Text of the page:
Folsom said that wasn’t the only time he found himself in a dogfight without ammunition. On one occasion, Folsom was attacked by approximately six Japanese fighter planes, which damaged his plane and wounded his left leg.

After his three-month tour in Guadalcanal he was transferred to Samoa, ending his time with VMF-121. During Folsom’s time with VMF-121 he was awarded the Distinguished Flying Cross and the Purple Heart for his actions in Guadalcanal. In total, he shot down two Japanese Betty Bombers and one Japanese fighter plane. He continued his career in the Marine Corps and served nearly 18 years, retiring in 1960 as a lieutenant colonel.

This article originally appeared on the United States Marine Corps. Follow @USMC on Twitter.

MIGHTY HISTORY

The original ‘Memphis Belle’ is now restored and on display

The Memphis Belle has received a lot of attention over the years. In 1944, this Boeing B-17 Flying Fortress bomber was the subject of a documentary, entitled Memphis Belle: A Story of a Flying Fortress, that followed an aircrew as they completed their 25th and final mission. Today, we now know that the Memphis Belle was actually the second choice for that documentary — the first was shot down in battle.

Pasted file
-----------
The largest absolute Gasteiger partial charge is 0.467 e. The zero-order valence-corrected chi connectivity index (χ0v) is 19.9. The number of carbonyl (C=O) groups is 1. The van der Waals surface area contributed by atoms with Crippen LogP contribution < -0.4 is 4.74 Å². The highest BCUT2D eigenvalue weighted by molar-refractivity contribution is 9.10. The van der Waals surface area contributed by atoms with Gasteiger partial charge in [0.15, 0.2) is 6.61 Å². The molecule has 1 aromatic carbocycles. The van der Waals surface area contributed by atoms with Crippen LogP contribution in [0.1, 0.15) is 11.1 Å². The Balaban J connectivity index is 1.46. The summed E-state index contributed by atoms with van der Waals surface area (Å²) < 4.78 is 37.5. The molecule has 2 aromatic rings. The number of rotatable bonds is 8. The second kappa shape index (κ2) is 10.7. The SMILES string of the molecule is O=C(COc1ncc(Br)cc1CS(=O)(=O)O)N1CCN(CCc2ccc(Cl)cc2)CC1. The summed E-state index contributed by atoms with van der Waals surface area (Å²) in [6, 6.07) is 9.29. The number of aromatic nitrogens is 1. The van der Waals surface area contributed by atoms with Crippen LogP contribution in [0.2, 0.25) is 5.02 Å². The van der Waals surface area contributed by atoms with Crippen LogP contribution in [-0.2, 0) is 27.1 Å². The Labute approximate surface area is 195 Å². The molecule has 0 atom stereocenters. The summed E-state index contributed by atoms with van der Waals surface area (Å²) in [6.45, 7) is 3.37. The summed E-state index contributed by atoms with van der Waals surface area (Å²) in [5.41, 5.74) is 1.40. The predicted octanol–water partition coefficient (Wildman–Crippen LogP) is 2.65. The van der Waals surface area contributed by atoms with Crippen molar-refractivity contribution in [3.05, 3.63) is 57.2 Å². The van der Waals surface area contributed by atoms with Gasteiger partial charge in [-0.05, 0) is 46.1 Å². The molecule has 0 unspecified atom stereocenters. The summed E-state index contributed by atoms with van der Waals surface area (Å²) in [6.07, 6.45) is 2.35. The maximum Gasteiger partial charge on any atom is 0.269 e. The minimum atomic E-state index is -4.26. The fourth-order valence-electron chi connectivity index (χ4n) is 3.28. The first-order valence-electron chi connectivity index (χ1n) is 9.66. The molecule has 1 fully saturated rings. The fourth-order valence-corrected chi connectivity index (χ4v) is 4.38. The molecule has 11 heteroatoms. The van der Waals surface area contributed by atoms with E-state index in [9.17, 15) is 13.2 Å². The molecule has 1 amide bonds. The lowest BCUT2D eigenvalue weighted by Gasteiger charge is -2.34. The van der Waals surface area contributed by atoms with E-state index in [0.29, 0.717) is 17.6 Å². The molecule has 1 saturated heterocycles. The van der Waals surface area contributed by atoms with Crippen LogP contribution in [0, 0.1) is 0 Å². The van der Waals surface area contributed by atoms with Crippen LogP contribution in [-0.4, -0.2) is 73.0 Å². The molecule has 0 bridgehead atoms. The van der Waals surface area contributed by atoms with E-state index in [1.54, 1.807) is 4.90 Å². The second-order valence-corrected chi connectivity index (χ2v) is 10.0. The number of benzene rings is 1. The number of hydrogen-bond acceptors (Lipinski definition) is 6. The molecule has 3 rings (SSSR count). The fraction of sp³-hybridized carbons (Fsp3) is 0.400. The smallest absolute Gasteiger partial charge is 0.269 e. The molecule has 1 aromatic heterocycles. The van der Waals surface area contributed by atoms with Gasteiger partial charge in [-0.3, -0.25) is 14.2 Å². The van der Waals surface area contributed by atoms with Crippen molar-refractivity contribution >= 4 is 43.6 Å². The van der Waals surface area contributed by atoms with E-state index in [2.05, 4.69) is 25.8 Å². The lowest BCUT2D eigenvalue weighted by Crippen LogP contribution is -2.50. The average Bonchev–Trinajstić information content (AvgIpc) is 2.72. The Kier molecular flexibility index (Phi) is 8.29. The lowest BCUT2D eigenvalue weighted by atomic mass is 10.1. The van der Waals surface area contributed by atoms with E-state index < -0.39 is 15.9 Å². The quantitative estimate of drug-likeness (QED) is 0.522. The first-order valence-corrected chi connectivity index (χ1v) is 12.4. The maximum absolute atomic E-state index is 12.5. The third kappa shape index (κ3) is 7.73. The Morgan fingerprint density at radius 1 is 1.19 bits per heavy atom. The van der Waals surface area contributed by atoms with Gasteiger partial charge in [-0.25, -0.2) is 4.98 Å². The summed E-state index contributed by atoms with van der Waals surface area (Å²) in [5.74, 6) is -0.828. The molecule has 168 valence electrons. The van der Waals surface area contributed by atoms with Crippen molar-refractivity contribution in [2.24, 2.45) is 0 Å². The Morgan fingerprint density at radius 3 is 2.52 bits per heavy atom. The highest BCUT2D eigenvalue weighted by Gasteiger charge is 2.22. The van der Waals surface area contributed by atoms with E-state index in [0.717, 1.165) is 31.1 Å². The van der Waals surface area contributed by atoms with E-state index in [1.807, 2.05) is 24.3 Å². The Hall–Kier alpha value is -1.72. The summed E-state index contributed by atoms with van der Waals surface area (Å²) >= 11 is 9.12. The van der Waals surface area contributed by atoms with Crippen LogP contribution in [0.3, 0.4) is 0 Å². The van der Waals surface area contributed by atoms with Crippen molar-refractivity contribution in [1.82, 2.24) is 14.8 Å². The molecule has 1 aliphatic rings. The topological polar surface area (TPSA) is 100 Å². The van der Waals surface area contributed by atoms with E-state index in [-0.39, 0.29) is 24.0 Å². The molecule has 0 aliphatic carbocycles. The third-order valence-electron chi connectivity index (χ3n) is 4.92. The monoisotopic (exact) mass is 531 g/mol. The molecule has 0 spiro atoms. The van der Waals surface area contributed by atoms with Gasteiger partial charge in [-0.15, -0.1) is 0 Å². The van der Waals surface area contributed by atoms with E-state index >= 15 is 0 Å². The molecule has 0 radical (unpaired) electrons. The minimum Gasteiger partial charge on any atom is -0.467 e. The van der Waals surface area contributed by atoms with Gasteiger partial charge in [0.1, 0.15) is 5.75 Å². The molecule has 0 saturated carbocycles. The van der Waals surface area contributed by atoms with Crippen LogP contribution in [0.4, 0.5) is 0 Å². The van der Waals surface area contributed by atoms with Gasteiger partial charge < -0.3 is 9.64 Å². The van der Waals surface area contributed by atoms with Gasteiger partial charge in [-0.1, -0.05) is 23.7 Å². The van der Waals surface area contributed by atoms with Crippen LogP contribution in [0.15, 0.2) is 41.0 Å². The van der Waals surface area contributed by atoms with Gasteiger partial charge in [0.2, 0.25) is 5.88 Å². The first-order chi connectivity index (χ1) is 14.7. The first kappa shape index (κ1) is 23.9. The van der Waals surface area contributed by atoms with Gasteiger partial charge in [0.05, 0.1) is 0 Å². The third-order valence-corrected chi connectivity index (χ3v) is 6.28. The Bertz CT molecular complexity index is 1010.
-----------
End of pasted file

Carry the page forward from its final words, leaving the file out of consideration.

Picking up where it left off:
Nonetheless, the Memphis Belle was thrust into notoriety and had a place in the public eye. Then, in 1990, that documentary was dramatized and turned into a film, titled Memphis Belle, starring Harry Connick Jr.

Now, you can see the famous bomber itself at the National Museum of the United States Air Force at Wright-Patterson Air Force Base near Dayton, Ohio. The bomber’s display was formally opened on May 17, 2018, which marked the 75th anniversary of the plane’s 25th mission. But this B-17 bomber endured a long journey before finally arriving at the museum.


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The Memphis Belle being restored at the National Museum of the United States Air Force. In the background is Swoose, another historic B-17.

(USAF)